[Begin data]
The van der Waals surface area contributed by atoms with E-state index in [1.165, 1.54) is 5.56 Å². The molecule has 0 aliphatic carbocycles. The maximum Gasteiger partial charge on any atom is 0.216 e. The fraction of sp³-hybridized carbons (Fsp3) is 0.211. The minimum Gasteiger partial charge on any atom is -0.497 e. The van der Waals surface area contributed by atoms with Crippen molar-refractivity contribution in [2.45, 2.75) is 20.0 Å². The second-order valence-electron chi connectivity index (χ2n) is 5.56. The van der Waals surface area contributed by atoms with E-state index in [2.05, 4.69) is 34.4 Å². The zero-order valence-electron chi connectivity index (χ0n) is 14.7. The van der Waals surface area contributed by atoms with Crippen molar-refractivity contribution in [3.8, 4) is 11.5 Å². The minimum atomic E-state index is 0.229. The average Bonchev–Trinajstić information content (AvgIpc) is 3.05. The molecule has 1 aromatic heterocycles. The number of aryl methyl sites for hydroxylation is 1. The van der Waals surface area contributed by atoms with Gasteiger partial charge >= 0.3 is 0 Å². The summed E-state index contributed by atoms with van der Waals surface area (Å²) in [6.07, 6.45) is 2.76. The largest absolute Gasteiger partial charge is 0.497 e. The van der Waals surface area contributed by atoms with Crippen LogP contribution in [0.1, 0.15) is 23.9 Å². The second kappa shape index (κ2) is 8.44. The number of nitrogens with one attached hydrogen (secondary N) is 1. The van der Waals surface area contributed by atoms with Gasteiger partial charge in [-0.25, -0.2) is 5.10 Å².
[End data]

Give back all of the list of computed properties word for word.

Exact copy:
The van der Waals surface area contributed by atoms with E-state index in [1.165, 1.54) is 5.56 Å². The molecule has 0 aliphatic carbocycles. The maximum Gasteiger partial charge on any atom is 0.216 e. The fraction of sp³-hybridized carbons (Fsp3) is 0.211. The minimum Gasteiger partial charge on any atom is -0.497 e. The van der Waals surface area contributed by atoms with Crippen molar-refractivity contribution in [2.45, 2.75) is 20.0 Å². The second-order valence-electron chi connectivity index (χ2n) is 5.56. The van der Waals surface area contributed by atoms with E-state index in [2.05, 4.69) is 34.4 Å². The zero-order valence-electron chi connectivity index (χ0n) is 14.7. The van der Waals surface area contributed by atoms with Crippen molar-refractivity contribution in [3.8, 4) is 11.5 Å². The minimum atomic E-state index is 0.229. The average Bonchev–Trinajstić information content (AvgIpc) is 3.05. The molecule has 1 aromatic heterocycles. The number of aryl methyl sites for hydroxylation is 1. The van der Waals surface area contributed by atoms with Gasteiger partial charge >= 0.3 is 0 Å². The summed E-state index contributed by atoms with van der Waals surface area (Å²) in [6.07, 6.45) is 2.76. The largest absolute Gasteiger partial charge is 0.497 e. The van der Waals surface area contributed by atoms with Crippen LogP contribution in [0.1, 0.15) is 23.9 Å². The second kappa shape index (κ2) is 8.44. The number of nitrogens with one attached hydrogen (secondary N) is 1. The van der Waals surface area contributed by atoms with Gasteiger partial charge in [-0.25, -0.2) is 5.10 Å².